How to Pick a Philosophy Undergraduate Program

Smiling university student in blue top at seminar
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Are you thinking about possibly majoring in philosophy and are scouting for some of the best programs in the U.S.? Chances are that, if you are after a major in philosophy, you have been exposed to it in some way before applying to college; maybe a family member or a friend studied philosophy and you think that the subject may well suit your interests; or, perhaps you are just exploring the opportunity of getting a philosophy undergraduate degree. Well, here are some tips for you.

Get What You Want

Considering that your exposure to philosophical thinking is limited, it is unlikely you are in a position to sort out programs because of the type of philosophical discourse that best suits you. But, there are some basic considerations that can guide you in your choice.

Career Prospects. Do you have any career prospects? Would you see yourself being an academic or are you drawn more towards a career in – say – finance, medicine, or law? While some schools have excellent undergraduate philosophy programs, they may not be able to assist you in launching a career in finance, medicine or law (based on your philosophy degree) as well as other institutions. It is certainly important to be open minded about your future; still, if you believe that some career options may well suit you, pick a school that is likely to keep those options well lit. Grad School in Philosophy? if you plan to become an academic, then you are onto a long (and exciting!) journey, during which you have to apply to graduate programs in philosophy.

Now, some schools have an excellent record in sending their students to graduate schools.; you may want to check that out and ask the department chair about it. Professors. The quality and specialties of the professors in the department may also make a difference. Granted you have a limited exposure to philosophy (or no exposure at all), but you may have an idea about your interests. Are you into natural sciences as well? Some departments have an excellent philosophy of science programs, sometimes with a focus on certain specific sciences – e.g. philosophy of physics or philosophy of biology or philosophy of the social sciences. Are you into mathematics or logic or computer science? Look for programs including faculties that actively engage with issues in the philosophy of mathematics or logic. Are you into religion? Some schools have a great philosophy of religion courses, others have none. The same goes for ethics, environmental ethics, philosophy of mind, philosophy of language, philosophy of law, philosophy of economics, legal philosophy, history of philosophy …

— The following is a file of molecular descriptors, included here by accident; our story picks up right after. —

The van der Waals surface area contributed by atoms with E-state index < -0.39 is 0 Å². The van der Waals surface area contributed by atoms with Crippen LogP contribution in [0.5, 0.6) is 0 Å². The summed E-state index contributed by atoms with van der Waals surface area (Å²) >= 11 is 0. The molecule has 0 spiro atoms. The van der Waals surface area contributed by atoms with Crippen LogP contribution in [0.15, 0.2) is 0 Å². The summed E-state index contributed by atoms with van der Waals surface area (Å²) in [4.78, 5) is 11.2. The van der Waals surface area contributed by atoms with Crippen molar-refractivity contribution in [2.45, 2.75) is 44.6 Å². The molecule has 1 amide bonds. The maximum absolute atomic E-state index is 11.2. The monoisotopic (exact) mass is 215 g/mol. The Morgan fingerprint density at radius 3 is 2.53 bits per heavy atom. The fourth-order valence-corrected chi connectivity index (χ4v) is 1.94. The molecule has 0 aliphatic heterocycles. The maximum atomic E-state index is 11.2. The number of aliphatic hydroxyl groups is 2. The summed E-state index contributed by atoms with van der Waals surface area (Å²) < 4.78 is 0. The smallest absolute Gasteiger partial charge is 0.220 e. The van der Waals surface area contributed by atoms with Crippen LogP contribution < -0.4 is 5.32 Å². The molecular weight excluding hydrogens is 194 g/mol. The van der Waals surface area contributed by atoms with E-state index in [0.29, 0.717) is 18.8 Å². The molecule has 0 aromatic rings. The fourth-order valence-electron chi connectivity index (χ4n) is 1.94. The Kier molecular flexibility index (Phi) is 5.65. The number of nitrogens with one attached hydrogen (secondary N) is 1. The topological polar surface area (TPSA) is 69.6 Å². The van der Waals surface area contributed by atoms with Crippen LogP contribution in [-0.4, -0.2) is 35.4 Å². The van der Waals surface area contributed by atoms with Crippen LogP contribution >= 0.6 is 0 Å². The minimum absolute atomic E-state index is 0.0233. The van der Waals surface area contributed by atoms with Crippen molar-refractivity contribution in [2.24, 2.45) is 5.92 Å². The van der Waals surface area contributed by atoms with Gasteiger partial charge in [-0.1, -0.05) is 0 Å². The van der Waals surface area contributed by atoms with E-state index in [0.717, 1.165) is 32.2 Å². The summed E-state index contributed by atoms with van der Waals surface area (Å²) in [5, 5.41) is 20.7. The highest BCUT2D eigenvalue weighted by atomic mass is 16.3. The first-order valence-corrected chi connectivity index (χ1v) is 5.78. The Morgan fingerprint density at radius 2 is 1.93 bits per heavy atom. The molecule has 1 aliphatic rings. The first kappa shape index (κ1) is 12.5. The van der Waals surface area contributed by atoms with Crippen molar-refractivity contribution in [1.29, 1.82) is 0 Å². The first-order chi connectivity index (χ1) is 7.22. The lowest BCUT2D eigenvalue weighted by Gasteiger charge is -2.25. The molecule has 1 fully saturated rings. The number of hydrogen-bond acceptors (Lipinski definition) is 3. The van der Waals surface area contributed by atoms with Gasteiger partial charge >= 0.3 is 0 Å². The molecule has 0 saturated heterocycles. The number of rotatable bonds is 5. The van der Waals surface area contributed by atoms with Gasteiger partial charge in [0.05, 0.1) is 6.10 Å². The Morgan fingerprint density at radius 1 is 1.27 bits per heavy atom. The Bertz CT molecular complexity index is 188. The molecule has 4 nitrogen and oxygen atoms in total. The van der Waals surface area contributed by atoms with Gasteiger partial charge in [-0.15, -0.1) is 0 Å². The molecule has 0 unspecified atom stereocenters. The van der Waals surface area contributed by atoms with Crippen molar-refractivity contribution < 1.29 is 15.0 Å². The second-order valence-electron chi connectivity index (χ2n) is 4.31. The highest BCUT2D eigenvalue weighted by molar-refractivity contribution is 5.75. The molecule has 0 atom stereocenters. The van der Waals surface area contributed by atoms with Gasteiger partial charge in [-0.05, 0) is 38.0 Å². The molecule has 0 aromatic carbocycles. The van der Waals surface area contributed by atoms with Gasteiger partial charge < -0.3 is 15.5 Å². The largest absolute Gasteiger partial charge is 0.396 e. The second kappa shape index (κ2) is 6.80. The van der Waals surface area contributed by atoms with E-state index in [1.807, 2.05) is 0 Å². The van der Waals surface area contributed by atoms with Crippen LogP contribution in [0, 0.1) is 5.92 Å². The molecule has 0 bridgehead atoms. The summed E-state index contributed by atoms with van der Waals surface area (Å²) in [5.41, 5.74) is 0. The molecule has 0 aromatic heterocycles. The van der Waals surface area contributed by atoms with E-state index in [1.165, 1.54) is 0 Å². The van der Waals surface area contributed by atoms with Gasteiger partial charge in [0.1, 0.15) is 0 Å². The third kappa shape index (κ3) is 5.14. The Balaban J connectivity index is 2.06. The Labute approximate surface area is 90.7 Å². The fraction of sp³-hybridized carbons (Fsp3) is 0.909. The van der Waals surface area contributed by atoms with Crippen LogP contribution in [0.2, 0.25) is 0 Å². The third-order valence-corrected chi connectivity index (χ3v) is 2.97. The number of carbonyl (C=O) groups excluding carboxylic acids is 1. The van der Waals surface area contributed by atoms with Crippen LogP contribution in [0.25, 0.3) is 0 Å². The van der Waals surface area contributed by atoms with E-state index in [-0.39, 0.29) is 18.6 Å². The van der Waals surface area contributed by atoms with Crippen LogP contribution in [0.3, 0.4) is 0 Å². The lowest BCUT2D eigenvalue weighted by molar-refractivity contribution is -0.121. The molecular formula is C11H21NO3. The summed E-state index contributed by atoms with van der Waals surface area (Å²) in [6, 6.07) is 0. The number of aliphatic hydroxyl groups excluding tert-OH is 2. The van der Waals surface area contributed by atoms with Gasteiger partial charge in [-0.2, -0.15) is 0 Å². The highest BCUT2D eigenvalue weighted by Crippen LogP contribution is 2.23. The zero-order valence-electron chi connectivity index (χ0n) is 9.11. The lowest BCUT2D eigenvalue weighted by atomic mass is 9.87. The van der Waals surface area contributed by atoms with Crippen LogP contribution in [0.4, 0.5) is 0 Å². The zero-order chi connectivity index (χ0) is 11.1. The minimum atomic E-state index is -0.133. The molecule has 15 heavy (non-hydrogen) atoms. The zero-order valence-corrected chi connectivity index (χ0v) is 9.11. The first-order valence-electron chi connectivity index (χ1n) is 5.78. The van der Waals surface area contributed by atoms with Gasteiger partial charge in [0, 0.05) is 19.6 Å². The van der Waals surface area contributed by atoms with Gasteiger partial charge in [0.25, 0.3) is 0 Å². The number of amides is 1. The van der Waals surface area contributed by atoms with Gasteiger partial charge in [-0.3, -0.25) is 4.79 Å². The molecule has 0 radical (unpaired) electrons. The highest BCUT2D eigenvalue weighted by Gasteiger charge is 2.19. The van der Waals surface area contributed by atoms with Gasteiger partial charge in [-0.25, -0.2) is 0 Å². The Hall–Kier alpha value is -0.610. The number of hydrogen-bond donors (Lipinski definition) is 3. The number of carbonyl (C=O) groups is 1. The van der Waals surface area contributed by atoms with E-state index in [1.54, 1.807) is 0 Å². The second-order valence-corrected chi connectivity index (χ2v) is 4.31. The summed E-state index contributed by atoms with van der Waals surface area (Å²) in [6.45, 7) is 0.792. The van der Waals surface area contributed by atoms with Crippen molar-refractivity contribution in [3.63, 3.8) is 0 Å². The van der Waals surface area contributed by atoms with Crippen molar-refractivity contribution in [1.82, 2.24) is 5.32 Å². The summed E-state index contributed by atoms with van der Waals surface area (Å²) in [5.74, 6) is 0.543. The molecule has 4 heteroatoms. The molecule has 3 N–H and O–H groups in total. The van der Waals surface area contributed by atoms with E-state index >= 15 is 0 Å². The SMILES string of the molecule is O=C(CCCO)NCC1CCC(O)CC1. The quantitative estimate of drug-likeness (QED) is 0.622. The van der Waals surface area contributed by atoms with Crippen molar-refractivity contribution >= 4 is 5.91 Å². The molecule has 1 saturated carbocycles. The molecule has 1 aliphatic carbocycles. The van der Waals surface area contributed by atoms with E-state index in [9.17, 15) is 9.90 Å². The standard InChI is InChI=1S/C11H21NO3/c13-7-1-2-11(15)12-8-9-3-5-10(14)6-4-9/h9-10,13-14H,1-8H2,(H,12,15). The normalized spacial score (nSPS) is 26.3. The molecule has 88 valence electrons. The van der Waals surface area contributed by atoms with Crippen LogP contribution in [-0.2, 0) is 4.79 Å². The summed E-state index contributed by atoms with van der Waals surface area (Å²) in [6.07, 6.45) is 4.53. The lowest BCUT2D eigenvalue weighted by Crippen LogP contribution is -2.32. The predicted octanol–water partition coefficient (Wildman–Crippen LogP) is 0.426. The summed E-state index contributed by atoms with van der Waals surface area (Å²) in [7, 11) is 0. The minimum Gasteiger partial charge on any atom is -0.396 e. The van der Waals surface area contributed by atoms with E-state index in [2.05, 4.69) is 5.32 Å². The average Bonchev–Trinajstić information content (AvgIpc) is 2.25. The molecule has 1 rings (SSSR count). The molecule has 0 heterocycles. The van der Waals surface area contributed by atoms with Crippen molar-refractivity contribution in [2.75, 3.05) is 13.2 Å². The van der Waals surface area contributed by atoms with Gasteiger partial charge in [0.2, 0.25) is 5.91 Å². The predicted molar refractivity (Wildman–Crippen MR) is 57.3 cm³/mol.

Department size.

Several departments have a sufficiently large number of faculties to appropriately cover a vast number of philosophy branches. Those departments may grant you more freedom in exploring your interests and keeping open your options. While I would not recommend choosing a department solely on the basis of its size, it is certainly a detail to factor in.

Overall Experience. This is banal, but it is too often overlooked. Choose a school based not only on a department but on the overall student experience that is offered to you. You will be a graduate of the institution, not just the program: not only you will be taking courses in other departments, but you will be leaving and breathing the air of your overall institution. So, while it is critical that the philosophy department is well suiting, you should be convinced also of the overall experience that is offered to you.

Some Schools

It is relatively safe to assert that there are plenty of philosophy departments that are suitable to launch you onto a career in philosophy. Just take a quick look at the CVs of philosophy professors from the best institutions and you will notice that several ones obtained their degree abroad or such colleges as Haverford, Drew, and Tulane.

Having said this, here is an article on the schools that have been particularly strong in terms of their faculty and graduate program.

Some schools also maintain a public record of their undergraduates who launched an academic career in philosophy; here find the record for Amherst College; here for Swarthmore College

Finally, one of the few other places on the net to offer reliable advice on this difficult matter is Brian Leiter’s blog.